SE-0271: Package Manager Resources

Hello Swift community,

The review of SE-0271 “Package Manager Resources" begins now and runs through November 19, 2019.

Reviews are an important part of the Swift evolution process. All reviews should be made in this thread on the Swift forums or, if you would like to keep your feedback private, directly in email to me as the review manager.

The goal of the review process is to improve the proposal under review through constructive criticism and, eventually, determine the direction of Swift. When writing your review, here are some questions you might want to answer in your review:

  • What is your evaluation of the proposal?
  • Is the problem being addressed significant enough to warrant a change to the Swift Package Manager?
  • Does this proposal fit well with the feel and direction of Swift?
  • If you have used other languages, libraries, or package managers with a similar feature, how do you feel that this proposal compares to those?
  • How much effort did you put into your review? A glance, a quick reading, or an in-depth study?

More information about the Swift evolution process is available on the Swift Evolution website.

As always, thank you for participating in Swift Evolution.

Boris Buegling
Review Manager

45 Likes

Looks good. Two questions:

  • I cannot find mention of whether or not the compiler has a right to optimize resources away. @Aciid said it made sense to him in the draft thread, but that he wanted to ask others’ thoughts first. Was it ever decided?

  • Is it possible to include a .swift or .c file as a resource? One use case would be template files, like the ones SwiftPM produces for you with swift package init. Should it be possible to register a path ending in .swift with copy(_:) such that it would then be both included as a resource and prevented from being compiled into the target binary? (Or is there such thing as a use case for being both a resource and a compiled source at the same time?)

  • I don't think we made an explicit decision, but since the only supported way to access the bundle is through the generated API, I think this can be left as an implementation detail.

  • Yes, using copy(_:) will work for that, but it'll override the built-in rule, so the file will not be compiled at this point. This sentence is supposed to cover this case:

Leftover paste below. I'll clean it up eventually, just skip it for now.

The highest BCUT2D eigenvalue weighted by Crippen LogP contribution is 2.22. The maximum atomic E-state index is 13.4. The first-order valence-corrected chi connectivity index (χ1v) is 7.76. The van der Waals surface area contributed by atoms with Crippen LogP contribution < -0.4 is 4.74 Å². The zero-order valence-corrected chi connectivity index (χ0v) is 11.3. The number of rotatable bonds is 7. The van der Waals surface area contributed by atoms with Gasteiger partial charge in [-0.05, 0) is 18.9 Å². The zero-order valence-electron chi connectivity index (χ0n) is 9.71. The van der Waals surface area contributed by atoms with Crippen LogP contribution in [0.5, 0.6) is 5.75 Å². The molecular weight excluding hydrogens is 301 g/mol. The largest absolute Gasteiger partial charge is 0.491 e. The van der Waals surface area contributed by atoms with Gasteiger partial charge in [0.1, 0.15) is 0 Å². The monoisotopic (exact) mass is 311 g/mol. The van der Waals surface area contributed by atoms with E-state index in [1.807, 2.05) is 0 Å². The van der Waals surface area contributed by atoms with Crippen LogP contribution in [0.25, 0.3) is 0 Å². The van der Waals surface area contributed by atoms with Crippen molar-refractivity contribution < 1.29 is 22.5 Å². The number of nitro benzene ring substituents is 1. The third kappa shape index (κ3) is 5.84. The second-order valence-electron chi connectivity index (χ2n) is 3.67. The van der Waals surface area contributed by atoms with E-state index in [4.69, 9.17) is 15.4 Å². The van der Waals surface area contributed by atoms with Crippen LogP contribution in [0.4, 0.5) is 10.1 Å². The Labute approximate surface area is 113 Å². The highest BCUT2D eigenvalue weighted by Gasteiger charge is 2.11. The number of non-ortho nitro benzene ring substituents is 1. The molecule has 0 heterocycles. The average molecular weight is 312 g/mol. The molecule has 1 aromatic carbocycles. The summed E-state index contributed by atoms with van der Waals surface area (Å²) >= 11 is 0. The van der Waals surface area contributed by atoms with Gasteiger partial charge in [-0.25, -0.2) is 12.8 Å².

However, the package can override the default rule for this file by adding it to the exclude list or by specifying the "copy" rule for this file.

Maybe we should clarify that "default rule" includes compilation here?

1 Like

I’m satisfied with that answer.

Localization support will build on top of the resources feature described in this proposal. We think resources and localization support are separable and it would be better to discuss localization in its own proposal.

As an iOS developer, does this mean NSBundle will not find localized storyboards or xibs until a future proposal?

As an iOS developer, does this mean I can't use NSLocalizedString to return localized strings until a future proposal?

1 Like

Yes, you can use Bundle as normal.

let localized = NSLocalizedString("key", bundle: Bundle.module)

The section you quote means there will be no (new, additional, separate) special handling of localization (yet).

4 Likes

Fabulous, well-considered proposal. The syntax for packages and in package code. I'm happy where the spelling of Bundle.module landed having followed since the pitch was posted.

This composes well with the existing ecosystem without a lot of upheaval, and this will clear the bar for most of the projects I use to use SwiftPM fully.

The only thing I can think that would be missing from this first pass would be for Resource's static constructors to also accept _ condition: BuildSettingCondition? = nil (primarily, in my mind, to get .when(configuration: .debug)), but that can be added later in another proposal if necessary.

Yes please!

One question: What is the intended API for accessing a Package's bundle from outside the package? Will it still be possible to use Bundle.init(identifier:) with the identifier being the package name? Maybe it's up to the Package to expose its Bundle.module with a public accessor?